What can I say about the 1939 version of Stagecoach that hasn’t already been said? Stagecoach is the story of a motley diverse group of strangers who are in a hurry (for one reason or another) to beat feet get to Lordsburg. The setting is the old West. So they hustle out of town by—you got it—stagecoach.
And along the way, they run into an outlaw named Ringo (in the days well before The Beatles). Apparently, Ringo is without a ride and is forced to hitchhike across Arizona Territory (played spectacularly by Monument Valley). So Marshal Curly Wilcox, who’s riding shotgun, invites Ringo (kinda) to join their merry band.
The passengers make for an interesting mix of characters: a dance hall prostitute who’s been run out of town; a pregnant woman trying to meet up with her military husband; an alcoholic doctor; a gambler and “Southern gentleman”; a distinctly unheroic whiskey salesman; and a banker who has embezzled 50 grand from his employer. Plus Ringo, the stage driver, and the Marshall. You can just imagine the conflicts that ensue.
In both versions, they’re set upon by Indians. In both versions, there’s controversy about whether to turn back or keep going. And, without revealing spoilers (for those few of you who have not seen this magnificent movie), I’ll only say that, by the end, each of the characters has a better understanding of the other and there are moments where either justice is served or sins are forgiven.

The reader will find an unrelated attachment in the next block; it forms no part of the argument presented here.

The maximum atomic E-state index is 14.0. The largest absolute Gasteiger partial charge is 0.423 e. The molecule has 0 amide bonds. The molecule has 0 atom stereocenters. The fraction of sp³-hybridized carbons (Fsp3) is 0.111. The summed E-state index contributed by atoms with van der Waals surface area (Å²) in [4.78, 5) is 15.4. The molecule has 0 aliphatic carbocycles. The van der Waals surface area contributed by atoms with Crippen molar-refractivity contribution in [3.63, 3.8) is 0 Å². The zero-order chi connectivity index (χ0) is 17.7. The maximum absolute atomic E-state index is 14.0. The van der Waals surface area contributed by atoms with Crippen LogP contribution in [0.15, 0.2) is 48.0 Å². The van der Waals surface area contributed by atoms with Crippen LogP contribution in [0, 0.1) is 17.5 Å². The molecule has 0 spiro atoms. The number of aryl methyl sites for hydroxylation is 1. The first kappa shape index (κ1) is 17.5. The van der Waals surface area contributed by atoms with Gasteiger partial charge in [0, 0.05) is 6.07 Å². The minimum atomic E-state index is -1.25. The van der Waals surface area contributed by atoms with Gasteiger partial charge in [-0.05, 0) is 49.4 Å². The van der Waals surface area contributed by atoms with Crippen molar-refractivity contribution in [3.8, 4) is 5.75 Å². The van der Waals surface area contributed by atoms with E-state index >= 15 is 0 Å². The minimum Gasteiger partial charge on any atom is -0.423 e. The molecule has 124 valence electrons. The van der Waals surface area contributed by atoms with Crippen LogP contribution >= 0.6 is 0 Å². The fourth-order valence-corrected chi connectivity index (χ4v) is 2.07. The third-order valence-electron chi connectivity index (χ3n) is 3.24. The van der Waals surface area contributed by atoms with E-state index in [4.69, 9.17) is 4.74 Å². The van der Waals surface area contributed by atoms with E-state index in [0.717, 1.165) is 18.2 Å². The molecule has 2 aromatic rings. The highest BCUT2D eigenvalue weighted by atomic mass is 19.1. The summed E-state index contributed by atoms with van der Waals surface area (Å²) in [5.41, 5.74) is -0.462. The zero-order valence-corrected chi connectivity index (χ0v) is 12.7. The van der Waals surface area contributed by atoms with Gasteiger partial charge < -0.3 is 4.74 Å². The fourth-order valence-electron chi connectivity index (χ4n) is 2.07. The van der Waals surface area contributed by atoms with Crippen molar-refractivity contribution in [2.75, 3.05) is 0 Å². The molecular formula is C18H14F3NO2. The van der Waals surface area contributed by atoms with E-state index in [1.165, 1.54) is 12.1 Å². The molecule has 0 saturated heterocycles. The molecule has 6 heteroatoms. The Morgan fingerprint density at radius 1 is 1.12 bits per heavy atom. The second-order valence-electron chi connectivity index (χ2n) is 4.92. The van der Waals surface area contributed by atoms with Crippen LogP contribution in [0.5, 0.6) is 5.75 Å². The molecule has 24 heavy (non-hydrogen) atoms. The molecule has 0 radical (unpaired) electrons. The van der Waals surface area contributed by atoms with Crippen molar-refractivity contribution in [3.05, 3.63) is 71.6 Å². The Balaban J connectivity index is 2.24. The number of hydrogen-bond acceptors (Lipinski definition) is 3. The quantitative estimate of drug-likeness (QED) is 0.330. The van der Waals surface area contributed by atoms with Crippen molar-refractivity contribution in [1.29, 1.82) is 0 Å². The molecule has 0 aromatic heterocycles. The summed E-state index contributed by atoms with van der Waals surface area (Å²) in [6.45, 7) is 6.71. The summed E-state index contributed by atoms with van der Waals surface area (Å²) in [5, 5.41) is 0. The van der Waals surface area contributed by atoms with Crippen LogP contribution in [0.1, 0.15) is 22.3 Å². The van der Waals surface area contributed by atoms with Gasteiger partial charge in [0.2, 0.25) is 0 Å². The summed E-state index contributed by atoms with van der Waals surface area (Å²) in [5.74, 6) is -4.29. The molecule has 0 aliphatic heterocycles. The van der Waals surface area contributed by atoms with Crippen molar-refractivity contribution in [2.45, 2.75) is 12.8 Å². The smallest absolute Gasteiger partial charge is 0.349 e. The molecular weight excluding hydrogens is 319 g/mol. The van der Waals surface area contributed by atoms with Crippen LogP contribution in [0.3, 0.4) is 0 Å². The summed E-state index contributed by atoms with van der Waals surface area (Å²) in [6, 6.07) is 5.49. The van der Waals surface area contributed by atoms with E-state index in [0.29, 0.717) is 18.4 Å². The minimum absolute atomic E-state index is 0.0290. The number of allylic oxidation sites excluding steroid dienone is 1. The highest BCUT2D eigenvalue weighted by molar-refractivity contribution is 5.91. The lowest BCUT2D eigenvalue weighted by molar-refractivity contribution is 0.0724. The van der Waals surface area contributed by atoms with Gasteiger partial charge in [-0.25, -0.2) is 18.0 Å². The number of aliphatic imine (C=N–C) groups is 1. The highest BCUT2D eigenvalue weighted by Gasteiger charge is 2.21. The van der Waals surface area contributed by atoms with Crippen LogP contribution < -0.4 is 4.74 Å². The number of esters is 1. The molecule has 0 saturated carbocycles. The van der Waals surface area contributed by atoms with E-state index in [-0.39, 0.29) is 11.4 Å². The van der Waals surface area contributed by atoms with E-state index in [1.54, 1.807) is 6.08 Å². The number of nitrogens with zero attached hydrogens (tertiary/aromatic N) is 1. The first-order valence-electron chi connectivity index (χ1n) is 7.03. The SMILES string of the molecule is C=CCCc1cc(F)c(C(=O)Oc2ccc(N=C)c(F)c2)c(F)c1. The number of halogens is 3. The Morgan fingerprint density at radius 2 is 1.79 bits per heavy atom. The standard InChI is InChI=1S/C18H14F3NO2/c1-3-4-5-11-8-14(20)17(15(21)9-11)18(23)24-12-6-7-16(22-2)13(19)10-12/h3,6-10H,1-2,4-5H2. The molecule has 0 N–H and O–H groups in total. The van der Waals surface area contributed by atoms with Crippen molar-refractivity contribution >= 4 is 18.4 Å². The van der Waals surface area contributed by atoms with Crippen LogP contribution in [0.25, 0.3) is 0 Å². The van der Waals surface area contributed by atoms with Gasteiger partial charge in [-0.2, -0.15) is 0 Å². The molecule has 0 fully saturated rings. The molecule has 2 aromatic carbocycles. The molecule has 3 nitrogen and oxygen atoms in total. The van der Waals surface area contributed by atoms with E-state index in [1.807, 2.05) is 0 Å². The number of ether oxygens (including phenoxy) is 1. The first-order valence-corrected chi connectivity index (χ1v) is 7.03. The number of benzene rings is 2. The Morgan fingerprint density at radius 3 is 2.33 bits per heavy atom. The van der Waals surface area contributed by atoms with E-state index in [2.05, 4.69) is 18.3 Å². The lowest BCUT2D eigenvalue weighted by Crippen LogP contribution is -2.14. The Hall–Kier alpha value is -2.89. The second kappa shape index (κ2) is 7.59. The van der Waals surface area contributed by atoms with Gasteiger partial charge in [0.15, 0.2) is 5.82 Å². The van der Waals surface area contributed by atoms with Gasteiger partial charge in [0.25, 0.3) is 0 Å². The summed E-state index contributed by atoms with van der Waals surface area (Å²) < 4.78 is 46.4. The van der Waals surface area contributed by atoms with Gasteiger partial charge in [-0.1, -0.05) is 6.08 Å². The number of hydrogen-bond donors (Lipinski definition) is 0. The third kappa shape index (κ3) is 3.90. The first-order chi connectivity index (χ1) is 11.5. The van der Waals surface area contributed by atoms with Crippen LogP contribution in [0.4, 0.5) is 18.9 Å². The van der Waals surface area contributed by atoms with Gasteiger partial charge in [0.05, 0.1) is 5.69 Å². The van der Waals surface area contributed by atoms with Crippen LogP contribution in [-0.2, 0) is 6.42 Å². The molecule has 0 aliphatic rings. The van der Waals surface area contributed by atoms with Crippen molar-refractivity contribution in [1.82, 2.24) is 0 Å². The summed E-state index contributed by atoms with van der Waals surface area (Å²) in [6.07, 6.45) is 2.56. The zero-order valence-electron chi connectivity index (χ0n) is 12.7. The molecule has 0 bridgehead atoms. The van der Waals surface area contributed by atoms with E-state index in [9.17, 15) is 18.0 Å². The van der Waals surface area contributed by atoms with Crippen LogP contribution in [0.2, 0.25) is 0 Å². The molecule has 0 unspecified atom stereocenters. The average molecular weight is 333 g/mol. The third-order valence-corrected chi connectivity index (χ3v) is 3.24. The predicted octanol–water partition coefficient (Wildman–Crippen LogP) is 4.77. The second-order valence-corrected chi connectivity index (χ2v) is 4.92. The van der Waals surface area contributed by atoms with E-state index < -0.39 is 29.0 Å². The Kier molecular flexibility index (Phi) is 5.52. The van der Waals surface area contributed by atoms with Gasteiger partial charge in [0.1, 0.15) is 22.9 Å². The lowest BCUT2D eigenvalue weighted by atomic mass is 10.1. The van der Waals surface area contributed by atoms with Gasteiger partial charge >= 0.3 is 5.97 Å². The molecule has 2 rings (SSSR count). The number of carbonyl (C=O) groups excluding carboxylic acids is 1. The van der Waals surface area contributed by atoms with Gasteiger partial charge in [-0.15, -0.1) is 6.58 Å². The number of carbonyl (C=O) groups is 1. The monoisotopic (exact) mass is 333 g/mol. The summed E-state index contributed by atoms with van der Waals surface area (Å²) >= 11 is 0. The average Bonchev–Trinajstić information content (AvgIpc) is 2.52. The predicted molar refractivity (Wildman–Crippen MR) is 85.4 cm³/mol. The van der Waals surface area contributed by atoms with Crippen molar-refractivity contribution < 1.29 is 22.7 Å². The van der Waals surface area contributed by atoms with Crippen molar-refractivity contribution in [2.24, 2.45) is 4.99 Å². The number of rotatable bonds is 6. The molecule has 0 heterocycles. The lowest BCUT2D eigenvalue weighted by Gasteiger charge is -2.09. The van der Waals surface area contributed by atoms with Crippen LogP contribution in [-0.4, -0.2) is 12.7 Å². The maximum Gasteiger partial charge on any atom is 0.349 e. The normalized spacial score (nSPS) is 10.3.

You’ll notice I haven’t said much about the 1966 version. And not because it’s a completely unworthy movie. An unnecessary one maybe—but unworthy? No. Both versions have the same characters with the same qualities, except the remake is in color and with different actors. And with slight tweaks to the plot that reflect the sensibilities of the time about the acceptable level of violence in movies.
There’s something about the color in the remake that takes away from the stark imagery of the West as portrayed in the original. In fact, one could argue that Stagecoach is a metaphor for the isolation and vulnerability of the westward pioneers. Or you could just say it’s a great story and leave it at that.
But the 1939 version was directed by–*bow* *scrape*—John Ford. It is a truly classic film.
So if you’ve never seen this movie and you like Westerns, what the hell’s the holdup you simply must see the original.
And if you have nothing better to do and it happens to be on, the 1966 version is an inoffensive way to pass the time. And not nearly as horrible as its critics would have you think.
Try not to let the Wayne Newton or Norman Rockwell closing credits put you off! 🙂